2. $\Psi_{\pm} (x,t) = ….ack too fast to type… $$\Psi_{\pm}$$ is expressed as an explicit phase times a function$S^{\pm}$which solves cubic NLS emerging from data built using thre reflection, transmission coefficients and$\phi_0 (y)$. 3. error estimates in terms of$\epsilon.$# Edriss Titi: Loss of smoothness in 3d Euler Equations (joint work with Claude Bardos) Overview: 1. Background • Euler • Classical • Nonuniqueness: De Lellis – Sh… 2. Shear flow • DiPerna Majda example: weak limit of Euler solutions whose limit is not a solution • Illposedness of Euler in C^{0,\alpha} 3. Vortex sheets induced by 3d shear flows • Examples • Differences between 2d and 3d Kelvin-Helmholtz problems • Comments on numerics ## Euler equations Euler equations on the 3-torus.$\omega$is the vorticity. Recast using Biot-Savart. Vorticity stretching term distinguishes 2d and 3d. Classical Wellposedness: • global existence and uniquenes for initial data$\omega_0 \in L^\infty$. This result is due to Yudovich (1963). Some extension…. • For data in$C^{1,\alpha}$, Euler equations are short time well-posed and the solution conserves energy. [Lictenstein (1925)] • The same result holds the context of Sobolev spaces$H^s, ~ s > \frac{5}{2}$. (Basically same result in more modern spaces) Question: Does there exist a regular solution (say in$C^{1,\alpha}$) of the 3d Euler equation that becomes singular in a finite time (blows up problem)? This is in osome sense as difficult as the millenium problem. There are different opinions…. “I spoke with Necas about this…near end of his life…on Wendesday’s he thinks it blows up and on Thursdays he thinks no…so he has bad dreams about it…” DeLellis-Szekelyhidi: There exists a set of initial data$u_0 \in L^2 (\Omega)$(not explicitly constructed, Baire argument) for which the Cauchy problem has, for the same inital data, an infinite family of weak solutiosn of the 3d Euler equations: a residual set in the space$C(R; L^2_{weak} (\Omega))$. These are also in$L^\infty$so they have finite energy. (Built on Shnirelman and others….). This is a breakthrough…but it is not so physical. Maybe a selection mechanism….for NS we don’t have such a result. Leray solutions are not known to be unique. Any result like this for NS would be extremely important….connect it with turbulence. The lack of uniqueness, according to Leray, relates to turbulence. ## Shear flows: $$u(x,t) = (u_1 (x_2), 0, u_3 (x_1 – t u_1 (x_2))).$$ For$u_1, u_3 \in C^1$, the above shear flow is a classical solution of the Euler equations with pressure$p=0$. Yudovich used these to show the existence of solutions with exponentially growing high regularity norms. This example due to DiPerna-Majda (1987). Theorem (DiPerna-Lions): Norm explosion in$W^{1,p}$for Euler, for any$p \geq 1$. Idea of the proof:$ \partial_{x_2} u_3 (x_1 – t u_1 (x_2))=…$Theorem: The shear flow is a weak solution of the Euler equations in the sense of distribtuions in$R^3$, provided$u_1, u_3 \in L^2_{loc} (R^3)$. On the periodic box, we can do same thing and in this case we have finite energy. Why do I stress the finite energy? This relates to the Onsager conjecture. Theorem [Ill-posedness of the Euler equations in$C^{0,\alpha}$]: The shear flow with$C^{1,\alpha}$components$u_1, u_3$. However, for$u_1, u_3 \in C^{0,\alpha}$then the above shear flow is always in$C^{0, \alpha^2}$which is a much larger space. We instantly lose the$C^{0, \alpha}$. There exists a shear flow which starts in$C^{0, \alpha}$which, at any positive time, is not in$C^{0, \beta}$for any$\beta > \alpha^2$. This family of solutions is compactly supported in space and time. Other spaces and optimal spaces: There are many layers of spaces between these H”older spaes. He writes a tower of inclusions between$C^{1,\alpha } \subset C^{0, \alpha}$. In fact, there is well-posedness [Pak and Park] vs. failure of wp in$B^1_{\infty, infty}$(Zygmund class) and failure in certain Triebel-Lizorkin spaces. Weak limit of oscillating initial data: DiPerna-Majda example… Shear flow with vorticity interface. Vortex sheet flows are irrotational off an interface. To build such solutions he takes$u_1, u_3$as (parametrized) Heaviside functions. …wow…this talk is coming pretty fast, slides are changing…I stop typing and start to just try to keep up. ## Numerical investigation of blowup for the 3d Euler John Gibbon gave a talk a few years ago on the history of these investigations. Tom Hou and Bob Kerr are competing and disagreeing in this direction….is there a singularity…maybe not? Question: Does the soluton of the following PDE blow up? $$\partial_t u – \nu \Delta u = |\nabla u |^4?$$ What would you try numerically to determine if it blows up or not? You can even collapse it to the corresponding 1d problem? Postlude Discussion: Yudovich explored the DiPerna-Lions shear flow examples to see that norms measuring high regularity can grow exponentially in time. Chemin has studied the vortex patch and shown some measures of regularity of the boundary of the patch grow doubly exponentially fast. It was not explicitly clear to me yet how to relate Chemin’s rough patch boundary example to the growth of norms measuring regularity of the solution. Also, Chemin’s examples emerge from non-smooth initial data. I remain interested in the question: Does there exist nice data for 2D Euler which evolves with high regularity norms growing doubly exponentially? # Benoit Grébert: Hamiltonian Interpolation for Approximation of PDEs. (joint work [Grébert-Faou] with Erwan Faou) Aim: Take a PDE with solution u. Consider a numerical approximation$u^n$built with a symplectic integrator which approximates$u(nh)$. We build a hamiltonian$H_h$such that $$u^n = \Phi_{Hh}^{nh}(u_0) + very ~small.$$ I am concerned with the long time behavior of the numerical trajectory. My concern right now is not in estimating the quality of the approximation. Instead, I want to understand the numerical flow. Outline: 1. Finite dimensional Context (ODE) 2. PDE Context 3. Ideas of the proof (time permitting) ## Finite Dimensional Context We go back to Moser’s theorem. A discrete symplectic map close to the identity can be approximated by a Hamiltonian flow. Consider an analytic symplectic map $$R^{2n} \ni (p,q) \longmapsto \Psi(p,q) \in R^{2n}$$ with$\Psi = Id + O(\epsilon)$. Then$\exists~ H_\epsilon$such that $$\Psi = \Phi_{H\epsilon}^\epsilon + O(e^{-\frac{1}{c\epsilon}}).$$ ([Moser 1968], [Benettin-Giorgilli 1994]) Numerical Context: Suppose I have a Hamiltonian ODE system $$(\dot{p}, \dot{q}) = X_H (p,q)$$ and an associated numerical discrete-time-step symplectic integrator $$(p_n, q_n)= \Psi_h^n (p_0, q_0).$$ We then have that$\Psi_{h} = \Phi_{Hh} + O(e^{-1/ch}).$We obtain that$H_h (p_n, q_n) = H_h (p_0, q_0) + n e^{-1/ch}$. So, we are observing that the modified energy is essentially conserved for exponentially long times. Backward Error Analysis ## PDE Context $$H = H_0 + P$$ Here we imagine$H_0$is the linear part and P is the nonlinear part. As an example, consider the cubic NLS on$T^d$. We can treat other equations as well. Let’s recall the Hamiltonian formalism in the Fourier variables: Expand$u$to get $$u = \sum \xi_j e^{ijx}, ~ {\overline{u}}= \sum \eta_j e^{-ijx}.$$ We can then write, for each$j \in Z^d$, $${\dot{\xi}} = -i \frac{\partial H}{\partial \eta}$$ $${\dot{\eta}} = i \frac{\partial H}{\partial \xi}.$$ For the cubic NLS case, we obtain $$H = \sum |j|^2 \xi_j \eta_j + \sum^* \xi_{k_1} \xi_{k_2} \eta_{l_1} \eta_{l_2}$$ where$\sum^*$is the sum over all the parameters subject to the constraint$k_1 + k_2 = l_1 + l_2$. The problem we face here is that the linear part is unbounded, and we have infinitely many dimensions as first obstructions in passing from the ODE to the PDE context. Splitting Method: $$\Phi_{P+H0 } \thicksim \Phi_p^h \circ \Phi_{H0}^h =^? \Phi_{Hh}^h.$$ First naive idea: Use the Baker-Campbell-Haussdorf formula. We can then expand as a Lie series… to write $$\Phi_p^h \circ \Phi_{H0}^h = e^{h\mathcal{L}p}e^{h\mathcal{L}H0} = e^{h\mathcal{Hh}}$$ with$H_h = H_0 + P + \frac{h}{2}{ P, H_0 } + \dots.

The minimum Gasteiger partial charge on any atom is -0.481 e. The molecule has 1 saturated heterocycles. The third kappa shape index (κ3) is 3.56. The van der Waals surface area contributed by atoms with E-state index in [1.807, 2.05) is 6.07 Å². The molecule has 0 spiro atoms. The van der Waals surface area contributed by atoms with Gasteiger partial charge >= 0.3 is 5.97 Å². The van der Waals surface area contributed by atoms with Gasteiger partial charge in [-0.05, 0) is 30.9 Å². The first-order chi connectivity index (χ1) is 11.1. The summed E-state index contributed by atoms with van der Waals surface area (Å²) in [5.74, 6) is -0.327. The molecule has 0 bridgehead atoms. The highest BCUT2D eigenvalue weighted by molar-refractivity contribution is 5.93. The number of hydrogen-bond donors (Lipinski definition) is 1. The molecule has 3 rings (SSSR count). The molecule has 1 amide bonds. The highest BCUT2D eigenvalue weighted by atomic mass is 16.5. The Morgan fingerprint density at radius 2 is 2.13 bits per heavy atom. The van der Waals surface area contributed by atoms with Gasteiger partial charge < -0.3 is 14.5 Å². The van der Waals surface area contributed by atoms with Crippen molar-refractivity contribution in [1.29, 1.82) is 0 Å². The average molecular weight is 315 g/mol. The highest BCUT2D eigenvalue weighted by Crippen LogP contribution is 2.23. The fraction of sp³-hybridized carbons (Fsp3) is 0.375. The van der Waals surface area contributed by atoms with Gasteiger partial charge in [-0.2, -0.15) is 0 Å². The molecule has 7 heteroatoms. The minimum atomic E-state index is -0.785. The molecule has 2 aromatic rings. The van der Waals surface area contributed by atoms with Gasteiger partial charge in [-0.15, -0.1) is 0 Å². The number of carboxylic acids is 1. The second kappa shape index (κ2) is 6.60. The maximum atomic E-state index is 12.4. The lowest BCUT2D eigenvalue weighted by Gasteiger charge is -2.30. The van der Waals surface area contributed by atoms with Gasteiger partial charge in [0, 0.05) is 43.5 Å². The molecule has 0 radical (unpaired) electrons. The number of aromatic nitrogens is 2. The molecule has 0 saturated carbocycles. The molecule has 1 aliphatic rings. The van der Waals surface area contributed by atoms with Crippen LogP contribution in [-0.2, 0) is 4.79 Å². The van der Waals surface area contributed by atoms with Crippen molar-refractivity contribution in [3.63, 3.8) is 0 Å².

$$To proceed, we will need conditions small = h^N C(N,, \| num sol \|_H^N) NOT FAIR! So we need to work harder. First Idea: Replace hH_0 by A_0 by cutting off to low frequencies. We can splt and impose the CFL condition. Midpoint + split. He considers different cutoffs. We then consider \Phi_p^h \circ \Phi_{A_0}^1. Second Idea: Use the Wiener Algebra. Space of functions with Fourier coefficients in l^1. Theorem (Grébert-Faou): For the approximation scheme \Phi_p^h \circ \Phi_{A_0}^1 there exists a (polynomial) modified energy H_h such that$$